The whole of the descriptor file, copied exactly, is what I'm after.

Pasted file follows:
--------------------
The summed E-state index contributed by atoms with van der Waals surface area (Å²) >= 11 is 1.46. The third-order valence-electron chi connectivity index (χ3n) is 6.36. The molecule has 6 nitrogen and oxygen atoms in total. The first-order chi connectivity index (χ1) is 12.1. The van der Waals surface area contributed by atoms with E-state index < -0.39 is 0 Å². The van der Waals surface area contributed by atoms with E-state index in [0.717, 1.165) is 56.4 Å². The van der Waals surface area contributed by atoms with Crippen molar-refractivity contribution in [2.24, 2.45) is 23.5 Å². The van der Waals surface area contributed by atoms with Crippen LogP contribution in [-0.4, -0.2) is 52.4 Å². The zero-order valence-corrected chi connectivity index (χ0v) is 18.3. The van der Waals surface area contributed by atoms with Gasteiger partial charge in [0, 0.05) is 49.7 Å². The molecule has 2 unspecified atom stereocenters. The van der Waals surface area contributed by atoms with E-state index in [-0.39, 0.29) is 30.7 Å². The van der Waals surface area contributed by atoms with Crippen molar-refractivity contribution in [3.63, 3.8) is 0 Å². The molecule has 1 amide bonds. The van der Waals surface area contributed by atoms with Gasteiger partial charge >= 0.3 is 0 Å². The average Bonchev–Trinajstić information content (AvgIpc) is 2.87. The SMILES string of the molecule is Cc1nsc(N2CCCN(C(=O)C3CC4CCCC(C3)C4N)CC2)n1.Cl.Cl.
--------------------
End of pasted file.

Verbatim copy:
The summed E-state index contributed by atoms with van der Waals surface area (Å²) >= 11 is 1.46. The third-order valence-electron chi connectivity index (χ3n) is 6.36. The molecule has 6 nitrogen and oxygen atoms in total. The first-order chi connectivity index (χ1) is 12.1. The van der Waals surface area contributed by atoms with E-state index < -0.39 is 0 Å². The van der Waals surface area contributed by atoms with E-state index in [0.717, 1.165) is 56.4 Å². The van der Waals surface area contributed by atoms with Crippen molar-refractivity contribution in [2.24, 2.45) is 23.5 Å². The van der Waals surface area contributed by atoms with Crippen LogP contribution in [-0.4, -0.2) is 52.4 Å². The zero-order valence-corrected chi connectivity index (χ0v) is 18.3. The van der Waals surface area contributed by atoms with Gasteiger partial charge in [0, 0.05) is 49.7 Å². The molecule has 2 unspecified atom stereocenters. The van der Waals surface area contributed by atoms with E-state index in [-0.39, 0.29) is 30.7 Å². The van der Waals surface area contributed by atoms with Crippen molar-refractivity contribution in [3.63, 3.8) is 0 Å². The molecule has 1 amide bonds. The van der Waals surface area contributed by atoms with Gasteiger partial charge >= 0.3 is 0 Å². The average Bonchev–Trinajstić information content (AvgIpc) is 2.87. The SMILES string of the molecule is Cc1nsc(N2CCCN(C(=O)C3CC4CCCC(C3)C4N)CC2)n1.Cl.Cl.